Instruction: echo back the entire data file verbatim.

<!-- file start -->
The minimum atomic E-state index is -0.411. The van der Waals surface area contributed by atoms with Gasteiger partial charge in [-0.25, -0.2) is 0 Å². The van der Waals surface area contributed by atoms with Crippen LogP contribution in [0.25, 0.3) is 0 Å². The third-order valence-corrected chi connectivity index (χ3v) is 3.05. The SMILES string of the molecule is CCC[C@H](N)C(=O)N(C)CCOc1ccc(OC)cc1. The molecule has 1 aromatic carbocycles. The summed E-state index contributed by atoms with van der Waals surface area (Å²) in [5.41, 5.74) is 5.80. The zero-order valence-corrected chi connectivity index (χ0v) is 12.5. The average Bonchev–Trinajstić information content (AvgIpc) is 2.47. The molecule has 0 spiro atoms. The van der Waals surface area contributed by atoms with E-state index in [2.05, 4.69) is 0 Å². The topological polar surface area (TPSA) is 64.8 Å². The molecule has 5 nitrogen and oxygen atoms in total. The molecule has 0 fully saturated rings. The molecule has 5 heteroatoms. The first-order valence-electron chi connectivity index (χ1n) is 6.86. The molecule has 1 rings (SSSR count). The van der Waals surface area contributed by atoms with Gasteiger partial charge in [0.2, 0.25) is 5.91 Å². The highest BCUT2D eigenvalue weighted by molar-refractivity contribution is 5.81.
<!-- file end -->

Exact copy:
The minimum atomic E-state index is -0.411. The van der Waals surface area contributed by atoms with Gasteiger partial charge in [-0.25, -0.2) is 0 Å². The van der Waals surface area contributed by atoms with Crippen LogP contribution in [0.25, 0.3) is 0 Å². The third-order valence-corrected chi connectivity index (χ3v) is 3.05. The SMILES string of the molecule is CCC[C@H](N)C(=O)N(C)CCOc1ccc(OC)cc1. The molecule has 1 aromatic carbocycles. The summed E-state index contributed by atoms with van der Waals surface area (Å²) in [5.41, 5.74) is 5.80. The zero-order valence-corrected chi connectivity index (χ0v) is 12.5. The average Bonchev–Trinajstić information content (AvgIpc) is 2.47. The molecule has 0 spiro atoms. The van der Waals surface area contributed by atoms with E-state index in [2.05, 4.69) is 0 Å². The topological polar surface area (TPSA) is 64.8 Å². The molecule has 5 nitrogen and oxygen atoms in total. The molecule has 0 fully saturated rings. The molecule has 5 heteroatoms. The first-order valence-electron chi connectivity index (χ1n) is 6.86. The molecule has 1 rings (SSSR count). The van der Waals surface area contributed by atoms with Gasteiger partial charge in [0.2, 0.25) is 5.91 Å². The highest BCUT2D eigenvalue weighted by molar-refractivity contribution is 5.81.